Saturday, February 28, 2009

Charles Burchfield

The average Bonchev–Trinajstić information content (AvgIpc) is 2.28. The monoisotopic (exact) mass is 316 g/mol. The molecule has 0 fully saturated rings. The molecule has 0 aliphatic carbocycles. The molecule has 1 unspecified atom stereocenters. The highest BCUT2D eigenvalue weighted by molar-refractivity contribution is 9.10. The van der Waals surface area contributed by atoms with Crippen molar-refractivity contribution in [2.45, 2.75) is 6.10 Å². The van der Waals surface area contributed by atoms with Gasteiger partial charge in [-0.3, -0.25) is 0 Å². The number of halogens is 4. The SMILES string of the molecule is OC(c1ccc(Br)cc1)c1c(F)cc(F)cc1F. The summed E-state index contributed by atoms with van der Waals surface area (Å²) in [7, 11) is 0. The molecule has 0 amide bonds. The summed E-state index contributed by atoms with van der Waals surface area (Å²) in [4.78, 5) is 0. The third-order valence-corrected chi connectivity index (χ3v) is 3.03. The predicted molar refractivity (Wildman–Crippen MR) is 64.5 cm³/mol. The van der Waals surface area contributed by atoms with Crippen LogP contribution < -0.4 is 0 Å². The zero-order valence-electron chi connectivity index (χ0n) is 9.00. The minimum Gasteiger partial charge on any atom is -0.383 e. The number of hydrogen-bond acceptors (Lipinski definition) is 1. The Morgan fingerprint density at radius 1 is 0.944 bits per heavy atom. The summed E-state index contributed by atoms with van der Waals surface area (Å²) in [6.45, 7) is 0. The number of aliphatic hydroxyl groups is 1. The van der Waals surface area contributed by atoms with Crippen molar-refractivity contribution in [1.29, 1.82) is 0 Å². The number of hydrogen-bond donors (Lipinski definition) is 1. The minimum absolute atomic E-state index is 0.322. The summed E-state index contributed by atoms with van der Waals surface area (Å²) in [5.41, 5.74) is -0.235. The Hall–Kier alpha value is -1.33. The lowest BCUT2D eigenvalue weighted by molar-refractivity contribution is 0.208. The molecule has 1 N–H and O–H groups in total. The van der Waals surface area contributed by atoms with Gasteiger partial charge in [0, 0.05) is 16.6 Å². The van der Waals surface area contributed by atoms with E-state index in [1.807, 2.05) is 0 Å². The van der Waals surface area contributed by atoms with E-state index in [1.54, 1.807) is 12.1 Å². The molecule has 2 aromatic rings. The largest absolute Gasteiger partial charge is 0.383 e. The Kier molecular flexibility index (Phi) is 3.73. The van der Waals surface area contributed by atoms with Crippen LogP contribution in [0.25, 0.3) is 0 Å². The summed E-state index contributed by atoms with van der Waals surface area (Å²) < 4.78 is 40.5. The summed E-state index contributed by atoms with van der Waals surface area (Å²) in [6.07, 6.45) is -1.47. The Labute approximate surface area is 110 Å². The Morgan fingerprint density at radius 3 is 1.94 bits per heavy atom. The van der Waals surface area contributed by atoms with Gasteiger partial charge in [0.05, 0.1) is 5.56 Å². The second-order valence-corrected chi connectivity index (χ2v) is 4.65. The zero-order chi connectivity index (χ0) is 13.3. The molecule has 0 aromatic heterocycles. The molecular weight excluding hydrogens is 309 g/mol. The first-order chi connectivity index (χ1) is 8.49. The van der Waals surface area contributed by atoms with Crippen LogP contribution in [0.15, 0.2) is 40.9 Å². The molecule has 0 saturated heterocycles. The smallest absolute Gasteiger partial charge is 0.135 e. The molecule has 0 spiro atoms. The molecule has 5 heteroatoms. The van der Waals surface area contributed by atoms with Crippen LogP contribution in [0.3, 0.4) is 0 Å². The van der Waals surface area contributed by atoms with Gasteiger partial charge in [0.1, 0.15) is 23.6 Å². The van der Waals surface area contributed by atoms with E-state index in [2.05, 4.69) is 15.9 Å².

I often use the term, "Burtonesque" when discussing imagery that has a dark, distorted, almost surreal feel to it, mostly due to the fact that in our modern culture, you would be hard pressed to find someone not familiar with the likes of A Nightmare Before Christmas, Batman or Charlie and the Chocolate Factory. I have no doubt that Burton was influenced by a number of things, including art that preceded his time. Charles Burchfield would seem could have been one of those individuals. I was actually unfamiliar with this artist except for a 2 inch picture in a first year art text book of mine. But in doing some research, I have found that Charles Burchfield was an American painter that lived at the onset of the 20th century, was friends with my first blog artist, Edward Hopper, and in fact painted in slightly different styles based on different times of his life. I chose this painting "The Night Wind" as it was the first piece of his work that caught my attention. However, he will not be one that continues to go unnoticed by this constant art student. There is definitively a pattern in my aesthetics when it comes to art. I like earth tones. Check. I like dark, moody imagery. Check. I like pieces of art that ultimately are greater than the sum of its parts. It becomes obvious why this piece was chosen. Again, like Crospey with its strong abstract underlying composition and Inness with his more openly abstract composition, Burchfield goes one step farther on his trek to abstraction, yet, still maintains a connection to reality through his use of subject matter, a house, the type each one of us has seen, visited or grew up in. The circular focal points, windows in this case, lead the viewer to look inside the house. There is more going on inside than we know and we are invited in due to warmer tones used in those areas than in any other area of the painting. Even with its darker mood, I still feel a warmth from it, partly because of my preceding statement on the windows, but also because, and I may be dating myself here, the fact that it evokes in me images of my childhood watching old Disney cartoons on the Disney Channel. One particular cartoon comes to mind of a night scene in a graveyard where skeletons are dancing on gravestones. Frightening imagery in and of itself, yet it was presented in a childlike way, a way that was more comforting than disturbing. Burchfield has captured this as well. Mr. Burton should be thankful.

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